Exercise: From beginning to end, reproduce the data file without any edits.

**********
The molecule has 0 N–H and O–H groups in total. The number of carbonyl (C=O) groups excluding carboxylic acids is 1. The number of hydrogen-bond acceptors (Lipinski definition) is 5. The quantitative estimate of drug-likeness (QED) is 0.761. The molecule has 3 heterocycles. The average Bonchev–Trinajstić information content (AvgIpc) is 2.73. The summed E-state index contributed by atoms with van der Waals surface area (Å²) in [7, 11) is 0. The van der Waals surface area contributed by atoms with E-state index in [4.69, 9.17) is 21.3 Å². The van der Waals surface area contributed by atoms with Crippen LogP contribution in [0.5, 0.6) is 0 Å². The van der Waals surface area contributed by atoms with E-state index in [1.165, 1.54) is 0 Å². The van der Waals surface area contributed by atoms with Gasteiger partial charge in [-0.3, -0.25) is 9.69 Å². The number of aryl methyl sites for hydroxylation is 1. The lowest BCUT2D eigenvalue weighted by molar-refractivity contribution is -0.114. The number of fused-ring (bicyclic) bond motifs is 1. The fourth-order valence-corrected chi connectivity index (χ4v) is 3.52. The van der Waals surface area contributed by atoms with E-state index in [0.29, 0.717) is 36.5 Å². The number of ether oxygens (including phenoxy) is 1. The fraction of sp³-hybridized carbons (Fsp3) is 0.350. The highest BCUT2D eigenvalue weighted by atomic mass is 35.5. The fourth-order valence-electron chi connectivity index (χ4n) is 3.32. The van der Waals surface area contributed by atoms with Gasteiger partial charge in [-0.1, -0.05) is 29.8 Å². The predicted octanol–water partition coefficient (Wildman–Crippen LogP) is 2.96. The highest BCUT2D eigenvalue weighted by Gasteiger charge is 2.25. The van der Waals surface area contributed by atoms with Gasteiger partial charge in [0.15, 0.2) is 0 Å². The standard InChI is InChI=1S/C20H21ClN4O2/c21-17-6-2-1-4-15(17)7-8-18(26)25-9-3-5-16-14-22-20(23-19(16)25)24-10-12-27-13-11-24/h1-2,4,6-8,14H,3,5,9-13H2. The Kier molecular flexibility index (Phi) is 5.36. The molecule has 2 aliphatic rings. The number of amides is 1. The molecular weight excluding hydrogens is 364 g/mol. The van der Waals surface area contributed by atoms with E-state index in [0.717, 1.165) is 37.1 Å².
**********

The molecule has 0 N–H and O–H groups in total. The number of carbonyl (C=O) groups excluding carboxylic acids is 1. The number of hydrogen-bond acceptors (Lipinski definition) is 5. The quantitative estimate of drug-likeness (QED) is 0.761. The molecule has 3 heterocycles. The average Bonchev–Trinajstić information content (AvgIpc) is 2.73. The summed E-state index contributed by atoms with van der Waals surface area (Å²) in [7, 11) is 0. The van der Waals surface area contributed by atoms with E-state index in [4.69, 9.17) is 21.3 Å². The van der Waals surface area contributed by atoms with Crippen LogP contribution in [0.5, 0.6) is 0 Å². The van der Waals surface area contributed by atoms with E-state index in [1.165, 1.54) is 0 Å². The van der Waals surface area contributed by atoms with Gasteiger partial charge in [-0.3, -0.25) is 9.69 Å². The number of aryl methyl sites for hydroxylation is 1. The lowest BCUT2D eigenvalue weighted by molar-refractivity contribution is -0.114. The number of fused-ring (bicyclic) bond motifs is 1. The fourth-order valence-corrected chi connectivity index (χ4v) is 3.52. The van der Waals surface area contributed by atoms with E-state index in [0.29, 0.717) is 36.5 Å². The number of ether oxygens (including phenoxy) is 1. The fraction of sp³-hybridized carbons (Fsp3) is 0.350. The highest BCUT2D eigenvalue weighted by atomic mass is 35.5. The fourth-order valence-electron chi connectivity index (χ4n) is 3.32. The van der Waals surface area contributed by atoms with Gasteiger partial charge in [-0.1, -0.05) is 29.8 Å². The predicted octanol–water partition coefficient (Wildman–Crippen LogP) is 2.96. The highest BCUT2D eigenvalue weighted by Gasteiger charge is 2.25. The van der Waals surface area contributed by atoms with Gasteiger partial charge in [0.15, 0.2) is 0 Å². The standard InChI is InChI=1S/C20H21ClN4O2/c21-17-6-2-1-4-15(17)7-8-18(26)25-9-3-5-16-14-22-20(23-19(16)25)24-10-12-27-13-11-24/h1-2,4,6-8,14H,3,5,9-13H2. The Kier molecular flexibility index (Phi) is 5.36. The molecule has 2 aliphatic rings. The number of amides is 1. The molecular weight excluding hydrogens is 364 g/mol. The van der Waals surface area contributed by atoms with E-state index in [0.717, 1.165) is 37.1 Å².